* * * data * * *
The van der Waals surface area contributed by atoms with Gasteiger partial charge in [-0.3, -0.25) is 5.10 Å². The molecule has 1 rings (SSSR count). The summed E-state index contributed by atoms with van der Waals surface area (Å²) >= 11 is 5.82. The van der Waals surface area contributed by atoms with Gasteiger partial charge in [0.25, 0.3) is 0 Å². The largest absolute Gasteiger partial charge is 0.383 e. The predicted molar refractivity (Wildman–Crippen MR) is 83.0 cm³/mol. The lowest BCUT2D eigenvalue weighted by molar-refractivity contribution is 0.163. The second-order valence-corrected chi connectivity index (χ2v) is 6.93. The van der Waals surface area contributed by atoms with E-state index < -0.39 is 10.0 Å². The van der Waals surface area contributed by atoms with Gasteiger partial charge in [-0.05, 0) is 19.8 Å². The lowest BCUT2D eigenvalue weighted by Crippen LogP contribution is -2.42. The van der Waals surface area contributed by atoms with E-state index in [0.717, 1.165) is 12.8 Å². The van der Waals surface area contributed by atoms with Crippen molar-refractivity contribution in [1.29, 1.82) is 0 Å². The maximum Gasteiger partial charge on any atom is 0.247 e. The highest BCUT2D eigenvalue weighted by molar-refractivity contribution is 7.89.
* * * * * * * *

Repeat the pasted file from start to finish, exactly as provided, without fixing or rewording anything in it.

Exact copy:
The van der Waals surface area contributed by atoms with Gasteiger partial charge in [-0.3, -0.25) is 5.10 Å². The molecule has 1 rings (SSSR count). The summed E-state index contributed by atoms with van der Waals surface area (Å²) >= 11 is 5.82. The van der Waals surface area contributed by atoms with Gasteiger partial charge in [0.25, 0.3) is 0 Å². The largest absolute Gasteiger partial charge is 0.383 e. The predicted molar refractivity (Wildman–Crippen MR) is 83.0 cm³/mol. The lowest BCUT2D eigenvalue weighted by molar-refractivity contribution is 0.163. The second-order valence-corrected chi connectivity index (χ2v) is 6.93. The van der Waals surface area contributed by atoms with E-state index < -0.39 is 10.0 Å². The van der Waals surface area contributed by atoms with Gasteiger partial charge in [-0.05, 0) is 19.8 Å². The lowest BCUT2D eigenvalue weighted by Crippen LogP contribution is -2.42. The van der Waals surface area contributed by atoms with E-state index in [0.717, 1.165) is 12.8 Å². The van der Waals surface area contributed by atoms with Crippen molar-refractivity contribution in [1.29, 1.82) is 0 Å². The maximum Gasteiger partial charge on any atom is 0.247 e. The highest BCUT2D eigenvalue weighted by molar-refractivity contribution is 7.89.